Each time I read the news of another horrific mass shooting in the United States, I return to Laura Sims’ haunting third book My god is this a man. With a skill for artful repetitions reminiscent of Gertrude Stein, Sims isolates and mixes single statements from Boston Marathon Bomber Dzhokhar Tsarnaev and mass murderer Bill Heirens and other sources, shaping their voices into poems of paralyzing familiarity. On each rereading, I find the questions subtly posed in My god is this a man about isolation and connection feel ever more urgent and central to the century ahead. –Idra Novey

 

Idra-Novey158-300x400-c-default Idra Novey is a member of Princeton’s creative writing faculty and the author of the poetry collection Clarice: The Visitor, as well as Exit, Civilian, selected by Patricia Smith for the 2011 National Poetry Series, and The Next Country, a finalist for the 2008 Foreword Book of the Year Award in poetry.  Her work has been featured on NPR’s All Things Considered, the Leonard Lopate Show, and in Slate, The Paris Review, American Poetry Review, Guernica, and Poetry.  She has received awards from the Poetry Foundation, the Poetry Society of America, the National Endowment for the Arts, Poets & Writers Magazine, and the PEN Translation Fund.  Her most recent translation is Clarice Lispector’s novel The Passion According to G.H. This fall, she will be teaching an undergraduate course on Literary Translation.

 

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Summer Reading #2: Jeff Dolven Recommends…

The Odes to TL61P, by Keston Sutherland

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Keston Sutherland will be teaching a graduate course at Princeton this fall on Kapital and modern poetry, and this book– named for a “bygone Hotpoint washer-dryer”– would make an excellent primer and aftermath. –Jeff Dolven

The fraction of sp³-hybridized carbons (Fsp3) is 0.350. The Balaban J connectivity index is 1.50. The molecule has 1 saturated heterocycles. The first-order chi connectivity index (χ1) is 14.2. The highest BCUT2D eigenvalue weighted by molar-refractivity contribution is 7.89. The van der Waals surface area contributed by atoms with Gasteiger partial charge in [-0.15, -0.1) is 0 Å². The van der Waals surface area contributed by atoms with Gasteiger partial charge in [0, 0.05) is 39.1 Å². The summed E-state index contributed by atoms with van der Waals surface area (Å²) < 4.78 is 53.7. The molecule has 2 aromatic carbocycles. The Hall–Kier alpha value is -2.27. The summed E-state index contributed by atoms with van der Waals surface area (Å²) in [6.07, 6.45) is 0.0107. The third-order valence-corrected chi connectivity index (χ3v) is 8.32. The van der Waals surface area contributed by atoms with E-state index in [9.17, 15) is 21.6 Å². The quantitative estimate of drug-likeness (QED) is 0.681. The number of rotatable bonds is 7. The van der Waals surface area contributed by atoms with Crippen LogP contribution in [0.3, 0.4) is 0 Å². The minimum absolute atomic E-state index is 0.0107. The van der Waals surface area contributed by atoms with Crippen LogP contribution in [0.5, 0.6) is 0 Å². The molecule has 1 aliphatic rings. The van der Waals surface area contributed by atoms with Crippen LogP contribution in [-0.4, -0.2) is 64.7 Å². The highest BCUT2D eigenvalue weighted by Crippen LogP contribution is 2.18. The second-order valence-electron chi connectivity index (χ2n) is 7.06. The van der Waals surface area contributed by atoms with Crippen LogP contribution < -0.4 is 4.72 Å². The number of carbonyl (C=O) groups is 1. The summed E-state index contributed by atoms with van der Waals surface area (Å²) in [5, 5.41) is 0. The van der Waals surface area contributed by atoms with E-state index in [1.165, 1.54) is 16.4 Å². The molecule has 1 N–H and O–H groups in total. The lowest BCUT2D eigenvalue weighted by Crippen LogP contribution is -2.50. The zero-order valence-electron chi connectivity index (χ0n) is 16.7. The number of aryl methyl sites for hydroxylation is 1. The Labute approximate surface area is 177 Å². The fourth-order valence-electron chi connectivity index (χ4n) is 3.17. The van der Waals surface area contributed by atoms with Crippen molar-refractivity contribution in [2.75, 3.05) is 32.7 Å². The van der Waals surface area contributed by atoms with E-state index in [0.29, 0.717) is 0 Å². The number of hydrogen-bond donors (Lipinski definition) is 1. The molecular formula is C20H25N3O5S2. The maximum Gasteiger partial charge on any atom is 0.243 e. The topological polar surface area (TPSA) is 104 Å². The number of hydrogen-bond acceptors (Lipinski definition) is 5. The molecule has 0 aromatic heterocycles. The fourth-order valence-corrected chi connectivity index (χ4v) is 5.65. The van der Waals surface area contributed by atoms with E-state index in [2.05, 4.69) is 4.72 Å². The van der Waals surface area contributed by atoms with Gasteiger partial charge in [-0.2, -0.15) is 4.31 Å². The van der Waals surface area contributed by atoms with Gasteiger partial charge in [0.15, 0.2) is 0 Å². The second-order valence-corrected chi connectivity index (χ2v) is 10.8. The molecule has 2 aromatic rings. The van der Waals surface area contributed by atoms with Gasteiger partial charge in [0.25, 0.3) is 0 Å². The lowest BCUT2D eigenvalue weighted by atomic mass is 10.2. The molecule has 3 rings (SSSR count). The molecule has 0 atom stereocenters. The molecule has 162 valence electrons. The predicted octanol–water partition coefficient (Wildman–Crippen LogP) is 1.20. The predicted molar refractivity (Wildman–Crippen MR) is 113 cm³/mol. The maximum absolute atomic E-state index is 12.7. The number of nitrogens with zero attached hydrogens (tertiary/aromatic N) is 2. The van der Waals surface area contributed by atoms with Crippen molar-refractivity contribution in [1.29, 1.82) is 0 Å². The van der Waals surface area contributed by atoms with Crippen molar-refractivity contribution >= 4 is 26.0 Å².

jeffdolvenJeff Dolven is a poet and professor in Princeton’s English department who specializes in poetry and poetics of the English Renaissance. Professor Dolven is also the director of Princeton’s Interdisciplinary Doctoral Program in the Humanities. His first book, Scenes of Instruction, explores poetry’s entanglement with schooling at the end of the sixteenth century. He is the author of Speculative Music, and his poems have also appeared in The New Yorker, The Paris Review, The Times Literary Supplement, and elsewhere.

 

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First Summer Reading Post: Monica Youn recommends…

 

The Wilderness, by Sandra Lim

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Winner of the Barnard Women Poets Prize, Sandra Lim’s second book The Wilderness reads like a master class in parataxis. Her end-stopped lines have resonance and weight, confident in the subtlety of their rendering. They move like stone doors — each seemingly massive, but perfectly balanced, swinging open at a touch to reveal insights that are often dramatic in their understatement.

— Monica Youn

Monica-Youn-2011-Joanna-Eldredge-Morrissey.-Monica-Youn-Wp-Omicron-MACD-11-125023-600x0-c-defaultMonica Youn is the author of Blackacre (forthcoming Graywolf Press 2016) Ignatz (Four Way Books 2010), which was a finalist for the National Book Award, and Barter (Graywolf Press 2003), a member of Princeton’s creative writing faculty, and a Princeton graduate herself. This fall she will be teaching Introductory Poetry and Advanced Poetry.